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Discussion Starter · #1 ·
First off, everything is fine, so don't worry. As some of you know, we don't have a fence, so when Gage goes outside, he's on a leash. I took him outside, and he was having a great time, when all of a sudden this huge dog comes charging into our yard towards us and grabs Gage by his back. I yelled at it, and when it let go, I was able to him back inside. Fortunately, there weren't any puncture wounds, but he looked scared after the whole ordeal, and didn't like anyone touching his back for awhile.

Now that I think about it, the dog was probably just trying to play, since at his size, that bite could have done a lot of damage if he'd clampped down hard enough. At the time though, I thought he might get seriously hurt. I'm very glad he's okay.
 

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Wow! That certainly is scary. I am glad Gage is fine. I am sure the big dog just wanted to play but you never know for sure. I know my brother's lab loves to bite Lucky's back but never hard. It is how he plays.
 

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You must have been so scared! Poor Gage, that's very traumatic. I hope that dog stays far away.
 

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I have seen Summer nail a rabbit by the neck and with one shake snap its neck. Play? I think not. I would notify animal control of this ASAP. if it can happen once, what is to stop if from happening again.
 

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Discussion Starter · #5 ·
The people who own him have kept him inside their yard for years, so I know it had to be some sort of accident. I did contact them about it and left my number so they could contact me back. He's not a stranger friendly animal (he's a guard dog) so they wouldn't knowingly let him roam loose. If something can't be set in place, that would be the next step though. I won't have anyone in this household be in danger at our own home.
 

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Find out whose dog it is, tell the owner at least, dogs should not let out on the street unleash let alone in people's yard.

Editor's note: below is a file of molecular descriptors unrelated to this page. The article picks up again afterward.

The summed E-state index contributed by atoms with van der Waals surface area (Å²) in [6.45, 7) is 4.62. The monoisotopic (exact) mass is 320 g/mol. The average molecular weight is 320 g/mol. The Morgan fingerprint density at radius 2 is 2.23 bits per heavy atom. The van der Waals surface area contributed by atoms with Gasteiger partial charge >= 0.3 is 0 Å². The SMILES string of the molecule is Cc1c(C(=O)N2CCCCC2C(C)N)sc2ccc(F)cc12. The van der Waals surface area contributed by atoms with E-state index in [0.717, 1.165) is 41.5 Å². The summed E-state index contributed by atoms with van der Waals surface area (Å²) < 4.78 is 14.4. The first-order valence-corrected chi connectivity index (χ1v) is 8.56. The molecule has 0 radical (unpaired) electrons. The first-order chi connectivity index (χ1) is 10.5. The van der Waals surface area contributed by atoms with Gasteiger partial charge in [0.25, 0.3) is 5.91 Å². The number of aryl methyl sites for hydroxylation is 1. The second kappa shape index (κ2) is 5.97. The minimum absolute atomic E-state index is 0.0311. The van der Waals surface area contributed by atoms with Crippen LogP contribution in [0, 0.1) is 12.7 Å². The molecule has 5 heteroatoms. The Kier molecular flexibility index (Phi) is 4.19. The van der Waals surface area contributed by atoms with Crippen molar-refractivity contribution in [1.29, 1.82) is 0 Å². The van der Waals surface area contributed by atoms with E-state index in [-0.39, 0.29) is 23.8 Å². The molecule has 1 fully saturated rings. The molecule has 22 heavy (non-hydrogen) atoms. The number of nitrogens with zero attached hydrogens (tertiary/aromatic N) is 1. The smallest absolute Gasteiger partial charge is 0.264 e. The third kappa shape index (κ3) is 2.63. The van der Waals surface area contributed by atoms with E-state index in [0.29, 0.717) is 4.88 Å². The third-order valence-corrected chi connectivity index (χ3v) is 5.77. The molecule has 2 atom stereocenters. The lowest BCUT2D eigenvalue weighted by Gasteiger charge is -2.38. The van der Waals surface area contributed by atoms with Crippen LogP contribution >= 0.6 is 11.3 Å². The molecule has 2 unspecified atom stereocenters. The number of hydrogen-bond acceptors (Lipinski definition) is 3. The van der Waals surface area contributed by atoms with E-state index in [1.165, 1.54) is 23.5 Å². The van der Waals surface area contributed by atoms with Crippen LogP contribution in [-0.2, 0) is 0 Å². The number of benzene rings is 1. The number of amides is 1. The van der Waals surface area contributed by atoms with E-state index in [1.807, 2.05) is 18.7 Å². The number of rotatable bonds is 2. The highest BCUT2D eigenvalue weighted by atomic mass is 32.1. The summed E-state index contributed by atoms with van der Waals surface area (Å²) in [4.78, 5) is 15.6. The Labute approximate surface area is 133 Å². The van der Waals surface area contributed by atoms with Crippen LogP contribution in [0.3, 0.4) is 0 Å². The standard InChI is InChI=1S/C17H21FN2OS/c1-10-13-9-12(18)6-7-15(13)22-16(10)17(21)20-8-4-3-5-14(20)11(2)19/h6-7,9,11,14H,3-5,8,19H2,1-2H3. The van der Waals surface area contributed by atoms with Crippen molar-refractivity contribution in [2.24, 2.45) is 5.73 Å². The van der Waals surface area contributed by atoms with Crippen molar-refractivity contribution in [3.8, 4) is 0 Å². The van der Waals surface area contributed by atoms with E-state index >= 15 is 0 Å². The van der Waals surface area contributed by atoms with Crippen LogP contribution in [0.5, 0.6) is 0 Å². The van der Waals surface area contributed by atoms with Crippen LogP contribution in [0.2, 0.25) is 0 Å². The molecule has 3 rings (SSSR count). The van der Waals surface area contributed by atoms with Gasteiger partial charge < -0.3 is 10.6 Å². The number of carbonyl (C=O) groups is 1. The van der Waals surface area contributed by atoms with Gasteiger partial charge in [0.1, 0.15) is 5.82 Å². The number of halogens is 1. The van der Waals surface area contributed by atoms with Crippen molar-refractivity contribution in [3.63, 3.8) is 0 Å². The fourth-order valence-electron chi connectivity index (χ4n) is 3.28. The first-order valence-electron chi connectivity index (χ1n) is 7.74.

Charlie had a incident too in the dog park. a big dog, doberman of some kind, it was just playful, slammed right on Charlie. Charlie yelped really loud. Then I saw his right hind leg lifted up crying, limping around. I massaged right away, he seemed to be okay.
 

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Keller,

Glad Gage is going to be OK. It is a terrible thought though. It doesn't take much time for a dog, especially a trained guard dog, to do its damage. I think you were both lucky, and for that I am thankful.

Always the ready for anything person that I am, I ALWAYS carry a cell phone and a hockey stick shaft which is weighted on the end, when I have the boys outside the fence. I don't know how a stray, malnurished or diseased dog will act around my dogs. Usually they will stay away. In the event one tries to get to close to us, the weighted stick will offer the protection necessary to defend myself and the boys.

I would encourage everyone to carry some kind of a stick to keep a stray dog at bay and away from you and your Beagle when walking. :thumbup:
 

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While in Argentina, I would be in charge of walking the dog and I had to take a big stick with me because dogs are really dangerous down there. My grandma feeds a couple black GS that protect the house at night. One day a puppy came along and wanted me to love on her, but before she got to me, the black GS picked the pup up by the back of the neck, flipped her and threw her across the yard! /forums/images/%%GRAEMLIN_URL%%/frown.gif I ran out with the broom, but by then the puppy and the GS were gone. I later found the GS and yelled at her. I dont know if she knew that was wrong but she just looked at me. I will be very careful when Suzy goes down there. :angry:
 

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Discussion Starter · #9 ·
Hi Joe. I definitely know how lucky both of us were. The whole thing happened so fast, and certainily could have ended on a sad note. Great idea about the stick and cell. It is better to be overprepared, than under. As soon as we got inside, I started researching dog pepper spray, but a stick wouldn't need to be fumbled with, plus no chance of the wind blowing it in Gage or my eyes. It's not something I really thougt about since we were in our own yard, but of course dogs don't know where property lines begin and end.

Suzy's mumma, unfortunately, the dog probably didn't understand why you were upset since it was so long after the attack. I'll be sending good thoughts to you and Suzy and hoping for safety for you two (and everyone else here of course).
 
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